What is an Eastern Hognose Snake?

Jacob Queen
Jacob Queen

The eastern hognose snake is a heavy-bodied reptile with a length of about 28 inches (71 cm), and it's located primarily in the eastern portion of the United States. Its range extends south to Florida and north all the way into the New England area. These snakes come in a lot of different colors, from gray to black, and they have a pattern of recognizable darker spots down their backs and sides. The name "hognose" comes from the distinctive upturned nose, which helps when digging.

They prefer loose, sandy soils, but other than that, the snakes' habitat is pretty wide-ranging. These snakes can be found in many different kinds of locations, including forests, fields, and beaches. They aren't that commonly seen by people, but they aren't especially rare either, and their population numbers are considered pretty healthy by most organizations.

The eastern hognose snake tends to do most of its hunting during the day, and usually rests during the evening hours. They use their signature nose to dig into the dirt to look for toads, which are their primary food source. Toads have a defense mechanism of inflating themselves when threatened, and the snakes have adapted special back teeth that help them to puncture the toads and swallow them more easily. The eastern hognose snake is also known to eat small mammals, birds and reptiles.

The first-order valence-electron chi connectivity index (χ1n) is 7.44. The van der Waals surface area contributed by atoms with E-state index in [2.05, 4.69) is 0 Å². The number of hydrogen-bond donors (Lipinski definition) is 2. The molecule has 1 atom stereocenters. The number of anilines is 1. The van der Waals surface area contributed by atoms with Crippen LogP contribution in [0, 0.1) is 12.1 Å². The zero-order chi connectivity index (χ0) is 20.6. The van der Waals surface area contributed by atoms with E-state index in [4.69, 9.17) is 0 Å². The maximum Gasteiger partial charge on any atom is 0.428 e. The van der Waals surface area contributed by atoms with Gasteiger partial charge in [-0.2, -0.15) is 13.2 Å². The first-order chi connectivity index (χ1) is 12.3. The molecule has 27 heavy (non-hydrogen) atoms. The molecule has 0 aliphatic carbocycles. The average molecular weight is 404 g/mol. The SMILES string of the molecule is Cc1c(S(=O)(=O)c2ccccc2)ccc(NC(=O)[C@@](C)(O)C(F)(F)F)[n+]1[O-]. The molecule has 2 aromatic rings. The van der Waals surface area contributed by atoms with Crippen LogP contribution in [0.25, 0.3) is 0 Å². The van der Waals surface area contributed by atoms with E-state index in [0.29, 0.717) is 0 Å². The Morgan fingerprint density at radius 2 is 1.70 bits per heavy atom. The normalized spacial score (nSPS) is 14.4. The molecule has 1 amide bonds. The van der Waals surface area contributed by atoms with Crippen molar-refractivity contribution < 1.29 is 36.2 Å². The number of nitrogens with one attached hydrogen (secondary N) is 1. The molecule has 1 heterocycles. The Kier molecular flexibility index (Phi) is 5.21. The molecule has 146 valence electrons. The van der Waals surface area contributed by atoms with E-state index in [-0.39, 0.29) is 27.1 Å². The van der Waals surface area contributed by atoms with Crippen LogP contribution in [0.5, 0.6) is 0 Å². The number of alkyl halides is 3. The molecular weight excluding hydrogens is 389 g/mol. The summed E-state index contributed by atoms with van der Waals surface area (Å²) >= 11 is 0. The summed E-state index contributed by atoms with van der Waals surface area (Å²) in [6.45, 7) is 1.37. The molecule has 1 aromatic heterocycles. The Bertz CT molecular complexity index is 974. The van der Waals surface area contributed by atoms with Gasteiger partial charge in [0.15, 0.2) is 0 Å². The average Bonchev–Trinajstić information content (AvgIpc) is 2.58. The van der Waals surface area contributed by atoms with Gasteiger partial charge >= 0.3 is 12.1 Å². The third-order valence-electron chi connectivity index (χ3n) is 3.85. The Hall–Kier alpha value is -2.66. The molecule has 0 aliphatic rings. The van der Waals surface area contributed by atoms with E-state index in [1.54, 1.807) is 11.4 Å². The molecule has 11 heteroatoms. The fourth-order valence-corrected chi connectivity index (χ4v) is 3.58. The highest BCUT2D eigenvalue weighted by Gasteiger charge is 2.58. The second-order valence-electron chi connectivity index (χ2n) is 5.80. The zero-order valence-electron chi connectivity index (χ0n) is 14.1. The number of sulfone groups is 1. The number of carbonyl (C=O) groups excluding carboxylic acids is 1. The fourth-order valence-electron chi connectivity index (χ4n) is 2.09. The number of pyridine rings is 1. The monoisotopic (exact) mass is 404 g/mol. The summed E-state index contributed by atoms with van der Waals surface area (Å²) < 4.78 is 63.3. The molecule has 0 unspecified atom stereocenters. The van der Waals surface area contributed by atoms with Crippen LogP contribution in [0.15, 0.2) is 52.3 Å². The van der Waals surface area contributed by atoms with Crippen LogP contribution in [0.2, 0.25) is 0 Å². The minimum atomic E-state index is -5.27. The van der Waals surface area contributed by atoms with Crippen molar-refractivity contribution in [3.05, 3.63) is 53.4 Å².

One of the most unique aspects of the eastern hognose snake is its special defense mechanism, which has earned it the nickname "puff adder." When the animals feel threatened, their first reaction is to puff up the skin around their head and lunge around in a display of extreme ferocity. They may even act like they are about to strike aggressively, and they normally make a lot of threatening hissing sounds along with the physical display. The snakes do possess a mild poison, but they almost never actually attack people.

If the puffing threat doesn't work, the eastern hognose snake will usually play dead. They do this in a very elaborate way, writhing as though they are in pain, then vomiting and rolling onto their backs with their tongues lolling out of their mouths. They will generally continue this ruse even if they are picked up or moved. In most cases, the only way to get a reaction is to turn the snake over on its belly, and then it will flop over into the position again.

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